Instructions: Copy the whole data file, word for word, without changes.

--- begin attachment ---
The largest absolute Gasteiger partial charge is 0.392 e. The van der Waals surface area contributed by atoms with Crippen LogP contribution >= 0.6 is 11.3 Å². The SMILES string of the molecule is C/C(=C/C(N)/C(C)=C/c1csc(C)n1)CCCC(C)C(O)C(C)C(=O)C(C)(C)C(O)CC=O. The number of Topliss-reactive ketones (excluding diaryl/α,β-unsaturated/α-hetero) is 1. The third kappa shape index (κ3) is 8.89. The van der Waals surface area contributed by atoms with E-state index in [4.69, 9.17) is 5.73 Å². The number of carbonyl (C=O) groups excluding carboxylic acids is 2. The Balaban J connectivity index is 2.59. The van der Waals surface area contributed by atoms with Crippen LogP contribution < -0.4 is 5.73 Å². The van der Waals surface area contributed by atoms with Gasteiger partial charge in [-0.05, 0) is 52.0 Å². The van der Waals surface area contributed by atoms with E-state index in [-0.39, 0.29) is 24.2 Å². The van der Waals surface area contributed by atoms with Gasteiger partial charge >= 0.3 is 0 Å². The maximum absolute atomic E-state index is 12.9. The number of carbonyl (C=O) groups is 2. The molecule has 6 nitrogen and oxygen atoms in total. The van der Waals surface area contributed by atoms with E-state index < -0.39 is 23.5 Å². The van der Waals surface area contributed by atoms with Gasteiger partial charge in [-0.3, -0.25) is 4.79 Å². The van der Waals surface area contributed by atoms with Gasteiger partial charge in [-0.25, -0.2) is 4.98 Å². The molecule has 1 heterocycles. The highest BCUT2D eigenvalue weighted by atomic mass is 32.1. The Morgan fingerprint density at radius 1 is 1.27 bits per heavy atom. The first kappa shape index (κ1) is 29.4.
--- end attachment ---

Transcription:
The largest absolute Gasteiger partial charge is 0.392 e. The van der Waals surface area contributed by atoms with Crippen LogP contribution >= 0.6 is 11.3 Å². The SMILES string of the molecule is C/C(=C/C(N)/C(C)=C/c1csc(C)n1)CCCC(C)C(O)C(C)C(=O)C(C)(C)C(O)CC=O. The number of Topliss-reactive ketones (excluding diaryl/α,β-unsaturated/α-hetero) is 1. The third kappa shape index (κ3) is 8.89. The van der Waals surface area contributed by atoms with E-state index in [4.69, 9.17) is 5.73 Å². The number of carbonyl (C=O) groups excluding carboxylic acids is 2. The Balaban J connectivity index is 2.59. The van der Waals surface area contributed by atoms with Crippen LogP contribution < -0.4 is 5.73 Å². The van der Waals surface area contributed by atoms with Gasteiger partial charge in [-0.05, 0) is 52.0 Å². The van der Waals surface area contributed by atoms with E-state index in [-0.39, 0.29) is 24.2 Å². The van der Waals surface area contributed by atoms with Gasteiger partial charge >= 0.3 is 0 Å². The maximum absolute atomic E-state index is 12.9. The number of carbonyl (C=O) groups is 2. The molecule has 6 nitrogen and oxygen atoms in total. The van der Waals surface area contributed by atoms with E-state index < -0.39 is 23.5 Å². The van der Waals surface area contributed by atoms with Gasteiger partial charge in [-0.3, -0.25) is 4.79 Å². The van der Waals surface area contributed by atoms with Gasteiger partial charge in [-0.25, -0.2) is 4.98 Å². The molecule has 1 heterocycles. The highest BCUT2D eigenvalue weighted by atomic mass is 32.1. The Morgan fingerprint density at radius 1 is 1.27 bits per heavy atom. The first kappa shape index (κ1) is 29.4.